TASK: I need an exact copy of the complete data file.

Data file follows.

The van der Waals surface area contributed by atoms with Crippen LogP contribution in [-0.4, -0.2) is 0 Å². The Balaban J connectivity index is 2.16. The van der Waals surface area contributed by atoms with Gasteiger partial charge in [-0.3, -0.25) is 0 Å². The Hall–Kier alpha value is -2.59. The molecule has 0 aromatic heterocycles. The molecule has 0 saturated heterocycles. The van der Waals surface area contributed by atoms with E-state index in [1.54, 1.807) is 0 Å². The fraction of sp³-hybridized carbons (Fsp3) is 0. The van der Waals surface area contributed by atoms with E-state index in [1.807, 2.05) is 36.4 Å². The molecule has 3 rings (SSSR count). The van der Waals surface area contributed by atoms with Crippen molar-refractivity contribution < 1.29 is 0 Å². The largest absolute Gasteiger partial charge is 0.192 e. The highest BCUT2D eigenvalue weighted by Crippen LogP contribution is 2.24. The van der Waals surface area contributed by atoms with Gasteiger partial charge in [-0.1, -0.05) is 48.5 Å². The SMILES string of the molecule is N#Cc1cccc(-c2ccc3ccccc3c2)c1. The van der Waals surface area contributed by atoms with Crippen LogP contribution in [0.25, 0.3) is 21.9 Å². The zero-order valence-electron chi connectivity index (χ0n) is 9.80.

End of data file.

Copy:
The van der Waals surface area contributed by atoms with Crippen LogP contribution in [-0.4, -0.2) is 0 Å². The Balaban J connectivity index is 2.16. The van der Waals surface area contributed by atoms with Gasteiger partial charge in [-0.3, -0.25) is 0 Å². The Hall–Kier alpha value is -2.59. The molecule has 0 aromatic heterocycles. The molecule has 0 saturated heterocycles. The van der Waals surface area contributed by atoms with E-state index in [1.54, 1.807) is 0 Å². The fraction of sp³-hybridized carbons (Fsp3) is 0. The van der Waals surface area contributed by atoms with E-state index in [1.807, 2.05) is 36.4 Å². The molecule has 3 rings (SSSR count). The van der Waals surface area contributed by atoms with Crippen molar-refractivity contribution < 1.29 is 0 Å². The largest absolute Gasteiger partial charge is 0.192 e. The highest BCUT2D eigenvalue weighted by Crippen LogP contribution is 2.24. The van der Waals surface area contributed by atoms with Gasteiger partial charge in [-0.1, -0.05) is 48.5 Å². The SMILES string of the molecule is N#Cc1cccc(-c2ccc3ccccc3c2)c1. The van der Waals surface area contributed by atoms with Crippen LogP contribution in [0.25, 0.3) is 21.9 Å². The zero-order valence-electron chi connectivity index (χ0n) is 9.80.